Published: Tuesday 15 May 2007

For better brain A team of scientists in the US has found that exercise has links to brain cell regeneration. The team first looked at the brains of exercising mice using magnetic resonance imaging to follow blood flow through the brain. On post mortem testing, they found that brain cell creation or neurogenesis correlated with increased blood flow in the hippocampal formation. They then looked at humans and found similar results with the blood flow correlating to heart function and cognitive ability. The hippocampal region is particularly associated with memory and indicated in the degeneration due to ageing.

Clawing on It's not human beings alone, male crayfish too are dishonest, scientists have discovered. Crayfish are a naturally aggressive species and will squabble over almost anything, say researchers. They have found that crayfish use claw size to determine the winners of the most aggressive disputes.After measuring the size and strength of claws of male and female crayfish, the scientists found that the claw size of males was not a good indicator of their strength, compared to the female crawfish. Males routinely bluff their opponents with weak claws to achieve dominance, say researchers.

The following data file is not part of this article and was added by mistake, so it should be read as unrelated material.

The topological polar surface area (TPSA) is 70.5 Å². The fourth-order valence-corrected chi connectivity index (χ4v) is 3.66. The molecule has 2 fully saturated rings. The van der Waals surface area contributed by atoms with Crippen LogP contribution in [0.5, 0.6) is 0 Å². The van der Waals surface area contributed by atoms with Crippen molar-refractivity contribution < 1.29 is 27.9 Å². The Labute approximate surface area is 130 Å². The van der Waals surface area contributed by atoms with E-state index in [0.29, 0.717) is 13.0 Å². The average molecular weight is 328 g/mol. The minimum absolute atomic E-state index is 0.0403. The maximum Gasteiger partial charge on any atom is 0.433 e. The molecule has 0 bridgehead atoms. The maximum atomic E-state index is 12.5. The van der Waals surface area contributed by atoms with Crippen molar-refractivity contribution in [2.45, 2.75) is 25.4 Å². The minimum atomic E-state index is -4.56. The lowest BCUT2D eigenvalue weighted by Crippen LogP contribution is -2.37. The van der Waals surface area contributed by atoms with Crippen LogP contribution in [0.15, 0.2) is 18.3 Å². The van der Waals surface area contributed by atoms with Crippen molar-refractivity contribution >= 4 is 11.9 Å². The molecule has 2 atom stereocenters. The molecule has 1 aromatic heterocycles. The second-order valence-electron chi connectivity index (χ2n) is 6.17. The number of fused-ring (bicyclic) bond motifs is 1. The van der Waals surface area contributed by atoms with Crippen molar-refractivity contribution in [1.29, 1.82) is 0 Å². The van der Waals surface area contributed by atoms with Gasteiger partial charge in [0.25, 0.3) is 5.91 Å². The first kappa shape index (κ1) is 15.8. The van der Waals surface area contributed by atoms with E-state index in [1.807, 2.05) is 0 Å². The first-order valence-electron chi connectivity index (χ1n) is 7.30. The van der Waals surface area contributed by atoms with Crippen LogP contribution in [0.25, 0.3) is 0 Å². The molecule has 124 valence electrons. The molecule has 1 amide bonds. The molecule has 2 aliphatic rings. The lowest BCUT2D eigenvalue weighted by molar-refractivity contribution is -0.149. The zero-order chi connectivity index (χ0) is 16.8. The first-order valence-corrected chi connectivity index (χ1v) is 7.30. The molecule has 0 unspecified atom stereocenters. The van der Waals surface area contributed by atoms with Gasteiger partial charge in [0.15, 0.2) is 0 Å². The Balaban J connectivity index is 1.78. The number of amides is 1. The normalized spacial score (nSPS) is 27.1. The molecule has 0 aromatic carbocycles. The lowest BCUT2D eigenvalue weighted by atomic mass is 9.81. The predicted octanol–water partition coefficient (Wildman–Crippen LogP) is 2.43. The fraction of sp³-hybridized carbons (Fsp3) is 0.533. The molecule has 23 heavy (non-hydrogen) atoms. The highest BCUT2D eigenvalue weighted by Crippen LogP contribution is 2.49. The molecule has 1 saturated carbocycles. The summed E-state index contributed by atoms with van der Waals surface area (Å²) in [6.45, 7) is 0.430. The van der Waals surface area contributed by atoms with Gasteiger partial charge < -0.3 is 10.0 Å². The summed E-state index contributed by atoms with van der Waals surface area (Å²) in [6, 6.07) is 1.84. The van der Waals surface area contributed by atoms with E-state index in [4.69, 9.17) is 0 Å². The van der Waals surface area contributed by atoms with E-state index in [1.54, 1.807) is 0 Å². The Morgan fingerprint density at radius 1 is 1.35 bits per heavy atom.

Tracking the king Scientists at the University of Birmingham are studying the behaviour of penguins to investigate whether they can be used to monitor the effects of climate change. "If penguins are travelling further or diving deeper for food, that tells us something about the availability of particular fish. We may be able to assess the pressure exerted by king penguins on this ecosystem, and look at the effects of both climate change and overfishing in this region of the world," say researchers. King penguins are good bio-indicators because their diet is well known and they are easy to track.

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